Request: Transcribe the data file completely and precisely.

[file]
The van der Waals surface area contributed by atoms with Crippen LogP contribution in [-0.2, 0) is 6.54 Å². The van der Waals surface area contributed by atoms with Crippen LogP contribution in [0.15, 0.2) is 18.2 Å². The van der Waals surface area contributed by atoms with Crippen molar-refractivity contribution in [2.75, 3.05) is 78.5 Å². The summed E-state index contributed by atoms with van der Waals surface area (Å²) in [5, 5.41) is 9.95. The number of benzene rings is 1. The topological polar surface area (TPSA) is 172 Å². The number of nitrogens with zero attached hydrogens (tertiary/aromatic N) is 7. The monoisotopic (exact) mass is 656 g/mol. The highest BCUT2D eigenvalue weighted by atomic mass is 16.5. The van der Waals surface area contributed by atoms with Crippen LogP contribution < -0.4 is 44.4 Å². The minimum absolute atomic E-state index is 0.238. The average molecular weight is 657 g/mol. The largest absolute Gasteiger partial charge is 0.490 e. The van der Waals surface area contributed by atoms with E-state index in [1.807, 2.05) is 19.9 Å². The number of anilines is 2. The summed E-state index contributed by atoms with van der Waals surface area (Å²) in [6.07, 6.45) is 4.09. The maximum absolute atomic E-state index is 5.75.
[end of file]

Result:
The van der Waals surface area contributed by atoms with Crippen LogP contribution in [-0.2, 0) is 6.54 Å². The van der Waals surface area contributed by atoms with Crippen LogP contribution in [0.15, 0.2) is 18.2 Å². The van der Waals surface area contributed by atoms with Crippen molar-refractivity contribution in [2.75, 3.05) is 78.5 Å². The summed E-state index contributed by atoms with van der Waals surface area (Å²) in [5, 5.41) is 9.95. The number of benzene rings is 1. The topological polar surface area (TPSA) is 172 Å². The number of nitrogens with zero attached hydrogens (tertiary/aromatic N) is 7. The monoisotopic (exact) mass is 656 g/mol. The highest BCUT2D eigenvalue weighted by atomic mass is 16.5. The van der Waals surface area contributed by atoms with Crippen LogP contribution < -0.4 is 44.4 Å². The minimum absolute atomic E-state index is 0.238. The average molecular weight is 657 g/mol. The largest absolute Gasteiger partial charge is 0.490 e. The van der Waals surface area contributed by atoms with E-state index in [1.807, 2.05) is 19.9 Å². The number of anilines is 2. The summed E-state index contributed by atoms with van der Waals surface area (Å²) in [6.07, 6.45) is 4.09. The maximum absolute atomic E-state index is 5.75.